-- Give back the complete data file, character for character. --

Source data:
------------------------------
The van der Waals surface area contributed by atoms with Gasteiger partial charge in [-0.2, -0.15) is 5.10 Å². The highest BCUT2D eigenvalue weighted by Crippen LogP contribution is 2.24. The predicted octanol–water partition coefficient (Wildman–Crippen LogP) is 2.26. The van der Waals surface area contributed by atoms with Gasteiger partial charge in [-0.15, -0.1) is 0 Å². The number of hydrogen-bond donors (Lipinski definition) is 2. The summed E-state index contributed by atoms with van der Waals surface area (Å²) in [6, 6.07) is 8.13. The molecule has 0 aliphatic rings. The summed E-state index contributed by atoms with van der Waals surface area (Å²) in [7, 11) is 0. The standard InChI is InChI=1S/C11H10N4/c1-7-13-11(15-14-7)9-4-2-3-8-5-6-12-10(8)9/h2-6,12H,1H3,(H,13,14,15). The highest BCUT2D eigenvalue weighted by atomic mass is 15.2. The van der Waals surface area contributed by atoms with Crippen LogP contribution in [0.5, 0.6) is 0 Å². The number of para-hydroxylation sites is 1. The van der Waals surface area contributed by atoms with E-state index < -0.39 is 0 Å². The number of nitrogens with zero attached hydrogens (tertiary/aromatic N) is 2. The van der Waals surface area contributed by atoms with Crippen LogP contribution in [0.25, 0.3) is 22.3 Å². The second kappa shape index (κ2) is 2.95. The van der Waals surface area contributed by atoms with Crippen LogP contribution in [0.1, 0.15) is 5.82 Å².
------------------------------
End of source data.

The van der Waals surface area contributed by atoms with Gasteiger partial charge in [-0.2, -0.15) is 5.10 Å². The highest BCUT2D eigenvalue weighted by Crippen LogP contribution is 2.24. The predicted octanol–water partition coefficient (Wildman–Crippen LogP) is 2.26. The van der Waals surface area contributed by atoms with Gasteiger partial charge in [-0.15, -0.1) is 0 Å². The number of hydrogen-bond donors (Lipinski definition) is 2. The summed E-state index contributed by atoms with van der Waals surface area (Å²) in [6, 6.07) is 8.13. The molecule has 0 aliphatic rings. The summed E-state index contributed by atoms with van der Waals surface area (Å²) in [7, 11) is 0. The standard InChI is InChI=1S/C11H10N4/c1-7-13-11(15-14-7)9-4-2-3-8-5-6-12-10(8)9/h2-6,12H,1H3,(H,13,14,15). The highest BCUT2D eigenvalue weighted by atomic mass is 15.2. The van der Waals surface area contributed by atoms with Crippen LogP contribution in [0.5, 0.6) is 0 Å². The number of para-hydroxylation sites is 1. The van der Waals surface area contributed by atoms with E-state index < -0.39 is 0 Å². The number of nitrogens with zero attached hydrogens (tertiary/aromatic N) is 2. The van der Waals surface area contributed by atoms with Crippen LogP contribution in [0.25, 0.3) is 22.3 Å². The second kappa shape index (κ2) is 2.95. The van der Waals surface area contributed by atoms with Crippen LogP contribution in [0.1, 0.15) is 5.82 Å².